Northwestern Medicine investigators have discovered that a microtubule regulatory protein inhibits early HIV type 1 (HIV-1) infection, according to findings published in Proceedings of the National Academy of Sciences.
Mojgan Naghavi, PhD, professor of Microbiology-Immunology and a member of the Robert H. Lurie Comprehensive Cancer Center of Northwestern University, was senior author of the study.
Many viruses require the dynein-dynactin motor-adaptor complex, which is responsible for the intracellular transport of cargos along microtubules on a cell’s cytoskeleton to reach the nucleus. Viruses exploit this complex to reach the nucleus and initiate infection.
Many viruses bind directly to microtubule motor proteins to travel within the cell, but previous work has shown that HIV-1 uses different cellular mechanisms to engage motor adaptors indirectly. In addition, unlike many viruses, HIV-1 does not require the protein dynactin-1 (DCTN1) — the core component of dynactin cargo adaptor for dynein— and the significance of this phenomenon has remained unknown, according to the authors.
By analyzing cells infected with HIV-1, Naghavi and colleagues found that DCTN1 inhibits early HIV-1 infection by interfering with the ability of the viral core, or the capsid shell surrounding the genome of the virus, to interact with critical cofactors (non-protein chemicals) within the host cell.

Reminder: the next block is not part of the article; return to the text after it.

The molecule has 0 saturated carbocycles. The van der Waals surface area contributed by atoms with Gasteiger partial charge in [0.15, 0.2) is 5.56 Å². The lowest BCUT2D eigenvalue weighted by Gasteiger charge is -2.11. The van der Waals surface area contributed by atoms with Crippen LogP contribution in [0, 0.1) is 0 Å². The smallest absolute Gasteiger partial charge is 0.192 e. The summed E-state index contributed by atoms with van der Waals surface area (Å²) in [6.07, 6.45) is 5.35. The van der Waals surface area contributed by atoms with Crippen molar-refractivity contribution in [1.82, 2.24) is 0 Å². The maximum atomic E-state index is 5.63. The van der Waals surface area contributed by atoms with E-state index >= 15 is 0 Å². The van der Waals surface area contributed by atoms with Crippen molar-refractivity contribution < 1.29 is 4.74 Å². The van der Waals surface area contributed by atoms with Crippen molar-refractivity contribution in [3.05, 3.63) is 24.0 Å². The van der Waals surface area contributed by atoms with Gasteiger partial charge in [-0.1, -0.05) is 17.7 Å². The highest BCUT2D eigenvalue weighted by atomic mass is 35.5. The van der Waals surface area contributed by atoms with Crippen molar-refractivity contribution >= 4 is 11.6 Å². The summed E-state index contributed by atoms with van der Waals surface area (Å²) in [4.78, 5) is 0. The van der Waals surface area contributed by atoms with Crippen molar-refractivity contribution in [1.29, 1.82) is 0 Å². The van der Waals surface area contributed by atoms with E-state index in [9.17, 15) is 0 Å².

Specifically, DCTN1 competes for binding to HIV-1 particles with the cytoplasmic linker protein 170 (CLIP170), a microtubule plus-end tracking protein (+TIP), that the investigators had previously shown regulates the stability of viral cores after entry into the cell.
In the current study, they discovered that DCTN1 influences infection not as a component of the dynactin complex but instead as a +TIP that binds to and isolates CLIP170 from interacting with incoming HIV-1 particles.
“This negative function of DCTN1 in regulating +TIP functions outside the dynactin complex offers a rationale for why HIV-1 might have evolved away from DCTN1 as a means to engage dynein,” Naghavi said. “Our findings not only provide an explanation as to why HIV-1 has evolved away from using DCTN1 as a motor adaptor, but it also reveals mechanistic insights into the broader functional contributions of +TIPs in controlling HIV-1 infection.”
According to Naghavi, the findings could improve the development of novel therapeutic strategies to treat HIV-1, as current drugs targeting microtubules in cells, such as those currently used in chemotherapy, are toxic.
“More refined drugs targeting highly specialized microtubule regulators could potentially be an attractive approach for development of new, non-toxic therapeutic strategies to treat HIV-1,” Naghavi said.
Jackson Campbell, a sixth-year student in the Driskill Graduate Program in Life Sciences, was a co-author of the study.
This work was supported by National Institutes of Health grants P01GM105536 and R01AI150559.